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Raphael, Simcha. Jewish Views of the Afterlife. Rowman & Littlefield Publishers, Inc.. 2009. AISN/ISBN: 0742562212.

This expanded second edition of the classic text on life after death in Judaism includes new material on practical applications of Jewish views of the afterlife, such as funeral, burial, and shiva, as well as an updated look at how views on death and dying have shifted in recent years. Synthesizing traditional Jewish sources with contemporary psychological thought, near-death experiences, and consciousness research, Jewish Views of the Afterlife offers a contemporary statement on ways of understanding the afterlife journey of the soul from a spiritual point of view. Both historical and contemporary, this book provides a rich resource for scholars and lay people, for teachers and students, and makes an important Jewish contribution to the growing contemporary psychology of death and dying.

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Reimer, Jack and Nathaniel Stampfer (eds.). So That Your Values Live On: Ethical Wills and How to Prepare Them. Jewish Lights. 1996. AISN/ISBN: 1879045346.

Ethical wills try to sum up what people have learned in life, and what they want most for and from their loved ones. This work is a "how-to" and provides sample living wills from others.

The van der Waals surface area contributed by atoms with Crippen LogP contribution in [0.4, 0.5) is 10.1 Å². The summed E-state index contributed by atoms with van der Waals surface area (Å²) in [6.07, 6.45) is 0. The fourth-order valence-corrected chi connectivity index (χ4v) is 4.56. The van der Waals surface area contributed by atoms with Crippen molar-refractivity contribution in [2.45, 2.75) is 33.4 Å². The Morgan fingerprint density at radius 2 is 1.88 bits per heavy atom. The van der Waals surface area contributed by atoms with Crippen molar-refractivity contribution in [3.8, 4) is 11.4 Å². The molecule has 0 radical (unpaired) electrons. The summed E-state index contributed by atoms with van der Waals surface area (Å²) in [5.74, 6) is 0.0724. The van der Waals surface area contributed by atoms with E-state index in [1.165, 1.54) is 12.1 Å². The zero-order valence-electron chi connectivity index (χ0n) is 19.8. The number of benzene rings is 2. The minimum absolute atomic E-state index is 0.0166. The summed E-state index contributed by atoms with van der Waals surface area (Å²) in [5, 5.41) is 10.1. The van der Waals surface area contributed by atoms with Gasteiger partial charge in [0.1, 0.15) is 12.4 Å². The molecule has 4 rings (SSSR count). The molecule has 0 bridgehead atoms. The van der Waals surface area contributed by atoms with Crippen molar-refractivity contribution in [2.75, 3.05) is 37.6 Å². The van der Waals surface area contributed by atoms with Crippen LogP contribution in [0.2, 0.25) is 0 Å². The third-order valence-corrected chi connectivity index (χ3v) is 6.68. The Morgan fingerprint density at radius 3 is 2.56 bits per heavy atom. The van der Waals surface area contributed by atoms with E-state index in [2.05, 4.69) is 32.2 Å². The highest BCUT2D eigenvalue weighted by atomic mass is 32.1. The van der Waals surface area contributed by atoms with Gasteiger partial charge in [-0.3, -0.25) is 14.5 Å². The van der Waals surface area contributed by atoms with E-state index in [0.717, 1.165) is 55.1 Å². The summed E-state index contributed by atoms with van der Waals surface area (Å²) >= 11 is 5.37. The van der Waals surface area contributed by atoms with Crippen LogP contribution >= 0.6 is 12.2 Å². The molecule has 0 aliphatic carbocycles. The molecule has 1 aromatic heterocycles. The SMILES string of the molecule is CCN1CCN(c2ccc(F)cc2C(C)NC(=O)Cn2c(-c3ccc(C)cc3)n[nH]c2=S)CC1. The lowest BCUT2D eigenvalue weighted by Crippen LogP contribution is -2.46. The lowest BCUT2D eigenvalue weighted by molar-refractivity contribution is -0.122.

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Roffman, Joel A. and Gordon A. Fuller. Coping with Adversity: Judaism's Response to Illness and Other Life Struggles. Brown Books. 2008. AISN/ISBN: 1934812226.

"Coping with Adversity is filled with profound wisdom. It's the kind of book I want to read again and again and tell all my friends and relatives about. It s not just another book. It is a book that can be transformative." "Finally, a road map for a journey we all face: real life stories, medical knowledge, and Jewish traditions that give us the wisdom to move forward. Thanks to Dr. Roffman and Rabbi Fuller, we can learn how to truly embrace life, no matter what." "Those seeking comfort and inspiration need look no further. Dr. Roffman and Rabbi Fuller have written an engaging book with practical advice based on the timeless teachings of Judaism and its Bible. The combination of medical expertise and rabbinic wisdom make this book relevant, unique and enjoyable."